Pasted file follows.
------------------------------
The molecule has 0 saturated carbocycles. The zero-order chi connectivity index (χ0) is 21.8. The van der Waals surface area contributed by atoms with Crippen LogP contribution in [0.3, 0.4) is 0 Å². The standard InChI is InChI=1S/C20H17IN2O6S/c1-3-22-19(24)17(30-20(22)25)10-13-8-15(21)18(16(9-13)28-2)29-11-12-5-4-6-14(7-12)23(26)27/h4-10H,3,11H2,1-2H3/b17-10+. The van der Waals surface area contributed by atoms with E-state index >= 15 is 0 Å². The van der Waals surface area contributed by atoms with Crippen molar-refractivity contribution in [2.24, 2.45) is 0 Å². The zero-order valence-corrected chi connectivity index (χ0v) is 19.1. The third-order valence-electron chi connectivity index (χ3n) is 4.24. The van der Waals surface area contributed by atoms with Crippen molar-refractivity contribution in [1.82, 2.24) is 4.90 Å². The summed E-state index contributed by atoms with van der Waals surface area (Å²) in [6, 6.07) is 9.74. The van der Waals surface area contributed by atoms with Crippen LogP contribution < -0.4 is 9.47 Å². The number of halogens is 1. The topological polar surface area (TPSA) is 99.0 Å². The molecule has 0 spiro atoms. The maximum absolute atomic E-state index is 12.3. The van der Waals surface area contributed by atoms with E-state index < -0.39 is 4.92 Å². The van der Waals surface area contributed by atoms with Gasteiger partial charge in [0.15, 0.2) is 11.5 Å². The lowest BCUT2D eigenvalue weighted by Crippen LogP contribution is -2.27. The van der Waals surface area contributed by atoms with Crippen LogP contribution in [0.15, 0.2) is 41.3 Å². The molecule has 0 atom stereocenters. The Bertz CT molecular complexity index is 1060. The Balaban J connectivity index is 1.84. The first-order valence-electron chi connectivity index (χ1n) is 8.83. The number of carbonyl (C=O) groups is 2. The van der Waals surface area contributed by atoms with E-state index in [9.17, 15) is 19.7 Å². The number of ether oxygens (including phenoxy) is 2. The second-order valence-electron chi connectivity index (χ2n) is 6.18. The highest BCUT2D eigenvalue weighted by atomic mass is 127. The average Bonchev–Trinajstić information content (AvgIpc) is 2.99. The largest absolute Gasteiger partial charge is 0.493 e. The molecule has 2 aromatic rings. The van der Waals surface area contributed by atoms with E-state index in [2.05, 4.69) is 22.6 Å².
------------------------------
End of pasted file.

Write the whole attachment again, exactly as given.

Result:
The molecule has 0 saturated carbocycles. The zero-order chi connectivity index (χ0) is 21.8. The van der Waals surface area contributed by atoms with Crippen LogP contribution in [0.3, 0.4) is 0 Å². The standard InChI is InChI=1S/C20H17IN2O6S/c1-3-22-19(24)17(30-20(22)25)10-13-8-15(21)18(16(9-13)28-2)29-11-12-5-4-6-14(7-12)23(26)27/h4-10H,3,11H2,1-2H3/b17-10+. The van der Waals surface area contributed by atoms with E-state index >= 15 is 0 Å². The van der Waals surface area contributed by atoms with Crippen molar-refractivity contribution in [2.24, 2.45) is 0 Å². The zero-order valence-corrected chi connectivity index (χ0v) is 19.1. The third-order valence-electron chi connectivity index (χ3n) is 4.24. The van der Waals surface area contributed by atoms with Crippen molar-refractivity contribution in [1.82, 2.24) is 4.90 Å². The summed E-state index contributed by atoms with van der Waals surface area (Å²) in [6, 6.07) is 9.74. The van der Waals surface area contributed by atoms with Crippen LogP contribution < -0.4 is 9.47 Å². The number of halogens is 1. The topological polar surface area (TPSA) is 99.0 Å². The molecule has 0 spiro atoms. The maximum absolute atomic E-state index is 12.3. The van der Waals surface area contributed by atoms with E-state index < -0.39 is 4.92 Å². The van der Waals surface area contributed by atoms with Gasteiger partial charge in [0.15, 0.2) is 11.5 Å². The lowest BCUT2D eigenvalue weighted by Crippen LogP contribution is -2.27. The van der Waals surface area contributed by atoms with Crippen LogP contribution in [0.15, 0.2) is 41.3 Å². The molecule has 0 atom stereocenters. The Bertz CT molecular complexity index is 1060. The Balaban J connectivity index is 1.84. The first-order valence-electron chi connectivity index (χ1n) is 8.83. The number of carbonyl (C=O) groups is 2. The van der Waals surface area contributed by atoms with E-state index in [9.17, 15) is 19.7 Å². The number of ether oxygens (including phenoxy) is 2. The second-order valence-electron chi connectivity index (χ2n) is 6.18. The highest BCUT2D eigenvalue weighted by atomic mass is 127. The average Bonchev–Trinajstić information content (AvgIpc) is 2.99. The largest absolute Gasteiger partial charge is 0.493 e. The molecule has 2 aromatic rings. The van der Waals surface area contributed by atoms with E-state index in [2.05, 4.69) is 22.6 Å².